First insider buy at the grocery chain in two years.
With so much conflicting economic data, investors may be looking for defensive investments. Corporate insider buying in the space is rare, which makes the recent insider buy at grocery chain The Kroger Co. (KR) so interesting.
On July 2nd, director Ronald Sargent bought 5,000 shares, shelling out about $108,000 to add to his stake in the company. All told, he now owns just under 95,000 shares. This is the first insider buy in shares since July 2017.
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Based out of Cincinnati, Kroger operates over 2,700 grocery stores and over 1,500 fuel centers. The company also has multi-department stores with apparel, home fashion, electronics, and automotive parts.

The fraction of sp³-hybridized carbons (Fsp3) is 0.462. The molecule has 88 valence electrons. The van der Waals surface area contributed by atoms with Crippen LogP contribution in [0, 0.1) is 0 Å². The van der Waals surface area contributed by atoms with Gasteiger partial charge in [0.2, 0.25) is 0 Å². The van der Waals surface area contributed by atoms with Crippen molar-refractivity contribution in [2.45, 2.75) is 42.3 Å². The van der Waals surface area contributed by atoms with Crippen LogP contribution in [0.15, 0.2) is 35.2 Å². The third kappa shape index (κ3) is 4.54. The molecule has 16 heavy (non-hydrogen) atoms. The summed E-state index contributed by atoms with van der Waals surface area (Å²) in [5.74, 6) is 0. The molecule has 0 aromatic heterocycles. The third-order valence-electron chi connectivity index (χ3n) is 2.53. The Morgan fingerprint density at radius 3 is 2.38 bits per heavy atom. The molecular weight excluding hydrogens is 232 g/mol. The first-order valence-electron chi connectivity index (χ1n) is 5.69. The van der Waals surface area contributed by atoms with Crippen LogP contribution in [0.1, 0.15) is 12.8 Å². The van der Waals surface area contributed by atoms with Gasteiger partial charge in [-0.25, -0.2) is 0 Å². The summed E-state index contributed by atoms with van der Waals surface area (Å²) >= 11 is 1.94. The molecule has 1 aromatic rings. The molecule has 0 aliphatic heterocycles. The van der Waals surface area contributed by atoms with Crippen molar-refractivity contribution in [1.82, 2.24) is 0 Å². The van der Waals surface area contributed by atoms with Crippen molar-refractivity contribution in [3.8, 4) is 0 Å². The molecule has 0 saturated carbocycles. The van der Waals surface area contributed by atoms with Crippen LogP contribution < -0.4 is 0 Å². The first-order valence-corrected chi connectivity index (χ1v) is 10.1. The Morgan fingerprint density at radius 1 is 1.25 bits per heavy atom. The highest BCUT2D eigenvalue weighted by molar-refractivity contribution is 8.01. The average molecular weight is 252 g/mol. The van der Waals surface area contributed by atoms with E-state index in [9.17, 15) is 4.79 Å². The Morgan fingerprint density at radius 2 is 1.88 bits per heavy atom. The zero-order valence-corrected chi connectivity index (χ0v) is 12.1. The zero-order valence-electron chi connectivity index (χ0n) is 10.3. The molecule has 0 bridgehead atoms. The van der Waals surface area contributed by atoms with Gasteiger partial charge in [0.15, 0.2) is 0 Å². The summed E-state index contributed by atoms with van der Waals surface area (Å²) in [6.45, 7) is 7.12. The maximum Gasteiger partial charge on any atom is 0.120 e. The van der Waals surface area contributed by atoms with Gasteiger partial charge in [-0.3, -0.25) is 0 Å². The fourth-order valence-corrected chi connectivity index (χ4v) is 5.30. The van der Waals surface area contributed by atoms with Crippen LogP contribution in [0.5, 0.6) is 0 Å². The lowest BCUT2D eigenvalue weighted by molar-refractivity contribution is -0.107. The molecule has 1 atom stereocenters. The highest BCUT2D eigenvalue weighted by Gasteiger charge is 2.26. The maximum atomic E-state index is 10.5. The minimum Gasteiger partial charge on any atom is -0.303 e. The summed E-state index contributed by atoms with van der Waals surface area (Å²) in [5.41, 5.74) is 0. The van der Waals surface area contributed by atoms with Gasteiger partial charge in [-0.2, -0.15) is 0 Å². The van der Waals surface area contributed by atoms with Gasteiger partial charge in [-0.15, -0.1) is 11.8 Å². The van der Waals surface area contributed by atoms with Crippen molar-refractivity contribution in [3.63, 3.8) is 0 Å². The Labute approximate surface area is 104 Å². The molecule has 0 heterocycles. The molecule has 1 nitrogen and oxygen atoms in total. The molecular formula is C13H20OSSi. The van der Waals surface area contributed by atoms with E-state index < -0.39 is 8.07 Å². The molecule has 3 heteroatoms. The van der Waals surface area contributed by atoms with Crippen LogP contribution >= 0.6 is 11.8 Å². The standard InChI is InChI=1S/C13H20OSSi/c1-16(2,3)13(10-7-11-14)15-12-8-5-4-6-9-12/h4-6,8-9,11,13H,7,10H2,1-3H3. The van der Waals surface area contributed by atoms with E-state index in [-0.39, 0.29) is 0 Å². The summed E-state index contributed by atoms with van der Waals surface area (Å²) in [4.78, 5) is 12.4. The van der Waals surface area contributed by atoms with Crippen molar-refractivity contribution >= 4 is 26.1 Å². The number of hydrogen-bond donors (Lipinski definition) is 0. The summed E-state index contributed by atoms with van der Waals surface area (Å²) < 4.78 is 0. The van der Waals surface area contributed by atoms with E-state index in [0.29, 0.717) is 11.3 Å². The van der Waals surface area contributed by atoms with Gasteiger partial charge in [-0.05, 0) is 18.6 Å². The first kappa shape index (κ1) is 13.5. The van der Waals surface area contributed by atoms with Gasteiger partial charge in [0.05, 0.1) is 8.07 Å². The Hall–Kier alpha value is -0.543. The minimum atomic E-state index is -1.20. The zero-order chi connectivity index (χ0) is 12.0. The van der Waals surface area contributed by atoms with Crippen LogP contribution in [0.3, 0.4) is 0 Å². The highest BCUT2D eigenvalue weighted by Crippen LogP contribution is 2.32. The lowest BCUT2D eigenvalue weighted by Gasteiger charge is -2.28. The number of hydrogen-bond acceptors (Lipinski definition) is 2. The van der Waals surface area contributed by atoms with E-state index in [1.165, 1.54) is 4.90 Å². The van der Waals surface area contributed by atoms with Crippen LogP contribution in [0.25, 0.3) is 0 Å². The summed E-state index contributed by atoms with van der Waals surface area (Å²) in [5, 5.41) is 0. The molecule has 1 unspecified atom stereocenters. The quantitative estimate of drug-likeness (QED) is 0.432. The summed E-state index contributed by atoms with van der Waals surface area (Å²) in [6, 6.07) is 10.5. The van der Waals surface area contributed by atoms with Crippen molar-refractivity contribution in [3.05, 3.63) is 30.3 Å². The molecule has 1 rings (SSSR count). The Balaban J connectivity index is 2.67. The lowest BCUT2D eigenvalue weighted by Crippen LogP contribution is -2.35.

In the past year, shares of Kroger have declined 25 percent against a gain of about 9 percent for the S&P 500 over the same time.
Action to take: While grocery stores don’t always look like an attractive investment because of their low growth potential, they do have staying power in a recession.
On a valuation basis, Kroger is attractive, trading just under 10 times earnings and paying investors a dividend just under 3 percent. That makes it an attractive defensive holding for investors with a cautious outlook.
Given the slow pace of grocery stocks, buying the stock under $23 per share looks like the best way to make the trade, as opposed to buying a call option.